All this waiting for a Baclofen pump was a waste of time. I saw the neuro- physiatrist this week. I'm not an optimum candidate for the pump. So the pump is a big NO GO. He did suggest having my contracted Achilles tendon lengthened instead. Less invasive and a better outcome is predicted. He said surgery followed by therapy would strengthen and straighten the leg. It would eventually get me out of my AFO since I had the ability to dorsey flex and evert the foot prior to the cessation of Botox.
They'll set up the appointment for me, but it means more waiting. In the beginning, I'll have to do Botox again for the spasticity, but I should recover the use of my leg and foot with time and intensive therapy. I need to build the atrophied muscles up again before that can happen. So nothing new on that front except I'm facing a surgery I did not expect. I'm just over it all.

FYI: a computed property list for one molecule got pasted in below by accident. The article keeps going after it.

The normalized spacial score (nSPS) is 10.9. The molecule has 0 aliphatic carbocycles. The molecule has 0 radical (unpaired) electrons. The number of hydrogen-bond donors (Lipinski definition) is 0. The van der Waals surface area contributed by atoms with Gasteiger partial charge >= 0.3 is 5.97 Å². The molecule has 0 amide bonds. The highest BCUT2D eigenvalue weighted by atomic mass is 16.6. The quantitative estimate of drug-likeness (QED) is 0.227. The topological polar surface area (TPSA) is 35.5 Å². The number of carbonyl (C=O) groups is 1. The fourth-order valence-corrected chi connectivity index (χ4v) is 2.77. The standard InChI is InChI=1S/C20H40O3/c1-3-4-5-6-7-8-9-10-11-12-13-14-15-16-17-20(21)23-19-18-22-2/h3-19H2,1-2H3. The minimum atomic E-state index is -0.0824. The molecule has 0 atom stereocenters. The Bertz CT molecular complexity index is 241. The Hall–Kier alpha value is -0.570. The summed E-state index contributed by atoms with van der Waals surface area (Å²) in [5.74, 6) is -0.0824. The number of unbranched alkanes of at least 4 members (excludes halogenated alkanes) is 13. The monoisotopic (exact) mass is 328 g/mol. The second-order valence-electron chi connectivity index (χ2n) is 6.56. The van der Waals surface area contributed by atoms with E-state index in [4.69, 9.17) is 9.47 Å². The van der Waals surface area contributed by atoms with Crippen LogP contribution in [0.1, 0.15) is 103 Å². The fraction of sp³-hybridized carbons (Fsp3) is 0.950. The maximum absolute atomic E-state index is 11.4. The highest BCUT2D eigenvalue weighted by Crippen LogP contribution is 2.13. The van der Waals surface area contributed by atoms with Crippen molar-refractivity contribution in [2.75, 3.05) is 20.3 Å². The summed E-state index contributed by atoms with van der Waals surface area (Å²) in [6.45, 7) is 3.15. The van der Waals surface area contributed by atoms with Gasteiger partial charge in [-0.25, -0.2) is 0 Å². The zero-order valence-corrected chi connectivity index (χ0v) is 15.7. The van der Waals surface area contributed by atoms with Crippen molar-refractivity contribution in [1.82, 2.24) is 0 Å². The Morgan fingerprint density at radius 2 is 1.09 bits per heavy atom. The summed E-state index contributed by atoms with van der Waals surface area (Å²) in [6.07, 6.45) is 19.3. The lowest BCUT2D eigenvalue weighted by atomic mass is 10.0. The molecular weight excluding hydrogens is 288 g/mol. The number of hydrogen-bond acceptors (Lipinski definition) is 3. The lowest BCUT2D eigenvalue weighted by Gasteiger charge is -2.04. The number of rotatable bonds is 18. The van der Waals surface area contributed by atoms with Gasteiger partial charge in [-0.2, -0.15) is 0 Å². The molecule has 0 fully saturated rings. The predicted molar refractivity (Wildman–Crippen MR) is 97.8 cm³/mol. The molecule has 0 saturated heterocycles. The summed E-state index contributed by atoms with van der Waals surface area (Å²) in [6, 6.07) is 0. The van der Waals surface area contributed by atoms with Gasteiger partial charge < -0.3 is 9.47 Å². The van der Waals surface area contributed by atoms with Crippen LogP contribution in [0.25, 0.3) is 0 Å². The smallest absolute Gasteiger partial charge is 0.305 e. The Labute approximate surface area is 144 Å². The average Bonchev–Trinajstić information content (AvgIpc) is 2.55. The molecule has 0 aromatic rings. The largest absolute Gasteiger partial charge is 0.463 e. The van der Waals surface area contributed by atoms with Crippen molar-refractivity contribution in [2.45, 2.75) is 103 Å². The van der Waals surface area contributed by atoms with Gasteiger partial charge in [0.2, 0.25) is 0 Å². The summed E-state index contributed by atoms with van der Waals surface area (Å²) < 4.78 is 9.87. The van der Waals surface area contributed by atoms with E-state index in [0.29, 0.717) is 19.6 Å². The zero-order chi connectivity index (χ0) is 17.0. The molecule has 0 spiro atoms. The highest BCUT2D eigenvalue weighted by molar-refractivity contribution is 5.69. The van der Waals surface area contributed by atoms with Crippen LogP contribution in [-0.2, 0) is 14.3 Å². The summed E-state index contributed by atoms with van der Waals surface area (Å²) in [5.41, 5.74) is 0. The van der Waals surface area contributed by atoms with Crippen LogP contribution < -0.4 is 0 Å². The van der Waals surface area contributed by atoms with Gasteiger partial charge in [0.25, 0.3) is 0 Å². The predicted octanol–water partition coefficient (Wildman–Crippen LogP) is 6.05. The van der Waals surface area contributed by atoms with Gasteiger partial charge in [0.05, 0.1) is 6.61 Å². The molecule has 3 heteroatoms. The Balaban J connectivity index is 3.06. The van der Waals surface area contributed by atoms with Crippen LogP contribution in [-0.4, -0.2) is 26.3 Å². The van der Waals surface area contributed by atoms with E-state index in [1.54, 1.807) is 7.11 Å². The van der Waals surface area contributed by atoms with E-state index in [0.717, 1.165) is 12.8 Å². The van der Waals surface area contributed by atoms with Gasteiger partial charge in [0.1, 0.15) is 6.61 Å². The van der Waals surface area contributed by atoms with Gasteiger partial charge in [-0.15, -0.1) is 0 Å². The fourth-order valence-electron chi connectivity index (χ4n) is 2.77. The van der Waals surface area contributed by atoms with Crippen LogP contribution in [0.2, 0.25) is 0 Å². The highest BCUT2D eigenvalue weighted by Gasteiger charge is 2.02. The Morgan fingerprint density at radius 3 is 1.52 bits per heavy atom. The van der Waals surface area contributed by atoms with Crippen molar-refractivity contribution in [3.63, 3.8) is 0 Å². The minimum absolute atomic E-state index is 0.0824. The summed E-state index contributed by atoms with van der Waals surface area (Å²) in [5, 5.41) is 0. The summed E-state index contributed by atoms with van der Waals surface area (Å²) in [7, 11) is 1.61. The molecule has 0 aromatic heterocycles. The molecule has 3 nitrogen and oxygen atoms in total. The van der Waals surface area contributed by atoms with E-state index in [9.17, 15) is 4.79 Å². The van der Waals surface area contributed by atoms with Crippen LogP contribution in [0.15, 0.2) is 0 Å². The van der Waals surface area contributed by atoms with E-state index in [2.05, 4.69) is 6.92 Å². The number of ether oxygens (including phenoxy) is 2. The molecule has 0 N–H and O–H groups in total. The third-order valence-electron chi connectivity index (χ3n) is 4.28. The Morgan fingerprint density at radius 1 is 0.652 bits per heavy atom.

If the recovery takes as long to heal as when I ruptured my Achilles tendon on my functioning side, it'll be a year. I was in an air boot for 53 weeks prior to and after the last time. I've tried walking with the air boot instead of my AFO and it doesn't work, but I'll leave that for them to figure out.
But can you really blame me? I was so excited and now, I want this done so I can move forward. I want to be out of pain. I want to be able to move again. So in the meantime, I'm making plans for the coming year. Actually, I'm making adjustments to my five-year plan for the homestead. I've adjusted this original plan so many times, I should just write up a new one.